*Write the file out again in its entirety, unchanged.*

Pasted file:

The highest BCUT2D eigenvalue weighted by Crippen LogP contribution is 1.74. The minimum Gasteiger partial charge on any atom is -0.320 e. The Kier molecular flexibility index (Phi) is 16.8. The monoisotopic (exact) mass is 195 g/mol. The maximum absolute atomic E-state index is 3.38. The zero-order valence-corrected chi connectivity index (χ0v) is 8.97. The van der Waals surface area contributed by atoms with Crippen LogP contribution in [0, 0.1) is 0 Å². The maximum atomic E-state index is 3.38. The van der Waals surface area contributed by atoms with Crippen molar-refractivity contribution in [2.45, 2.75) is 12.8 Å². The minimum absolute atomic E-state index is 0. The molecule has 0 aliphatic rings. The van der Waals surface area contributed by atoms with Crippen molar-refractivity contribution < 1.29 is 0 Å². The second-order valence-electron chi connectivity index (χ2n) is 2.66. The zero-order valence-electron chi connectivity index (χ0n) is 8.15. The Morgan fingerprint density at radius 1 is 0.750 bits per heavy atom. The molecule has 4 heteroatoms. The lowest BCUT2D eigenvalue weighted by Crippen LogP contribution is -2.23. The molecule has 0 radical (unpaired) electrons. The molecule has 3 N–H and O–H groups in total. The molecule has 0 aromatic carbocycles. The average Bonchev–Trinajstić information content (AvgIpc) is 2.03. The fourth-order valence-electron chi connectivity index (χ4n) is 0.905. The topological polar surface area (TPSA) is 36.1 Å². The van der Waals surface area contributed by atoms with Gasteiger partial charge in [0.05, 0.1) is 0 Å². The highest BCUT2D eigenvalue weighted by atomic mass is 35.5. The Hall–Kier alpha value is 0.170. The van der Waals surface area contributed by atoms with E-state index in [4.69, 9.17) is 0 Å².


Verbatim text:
The highest BCUT2D eigenvalue weighted by Crippen LogP contribution is 1.74. The minimum Gasteiger partial charge on any atom is -0.320 e. The Kier molecular flexibility index (Phi) is 16.8. The monoisotopic (exact) mass is 195 g/mol. The maximum absolute atomic E-state index is 3.38. The zero-order valence-corrected chi connectivity index (χ0v) is 8.97. The van der Waals surface area contributed by atoms with Crippen LogP contribution in [0, 0.1) is 0 Å². The maximum atomic E-state index is 3.38. The van der Waals surface area contributed by atoms with Crippen molar-refractivity contribution in [2.45, 2.75) is 12.8 Å². The minimum absolute atomic E-state index is 0. The molecule has 0 aliphatic rings. The van der Waals surface area contributed by atoms with Crippen molar-refractivity contribution < 1.29 is 0 Å². The second-order valence-electron chi connectivity index (χ2n) is 2.66. The zero-order valence-electron chi connectivity index (χ0n) is 8.15. The Morgan fingerprint density at radius 1 is 0.750 bits per heavy atom. The molecule has 4 heteroatoms. The lowest BCUT2D eigenvalue weighted by Crippen LogP contribution is -2.23. The molecule has 0 radical (unpaired) electrons. The molecule has 3 N–H and O–H groups in total. The molecule has 0 aromatic carbocycles. The average Bonchev–Trinajstić information content (AvgIpc) is 2.03. The fourth-order valence-electron chi connectivity index (χ4n) is 0.905. The topological polar surface area (TPSA) is 36.1 Å². The van der Waals surface area contributed by atoms with Gasteiger partial charge in [0.05, 0.1) is 0 Å². The highest BCUT2D eigenvalue weighted by atomic mass is 35.5. The Hall–Kier alpha value is 0.170. The van der Waals surface area contributed by atoms with E-state index in [4.69, 9.17) is 0 Å².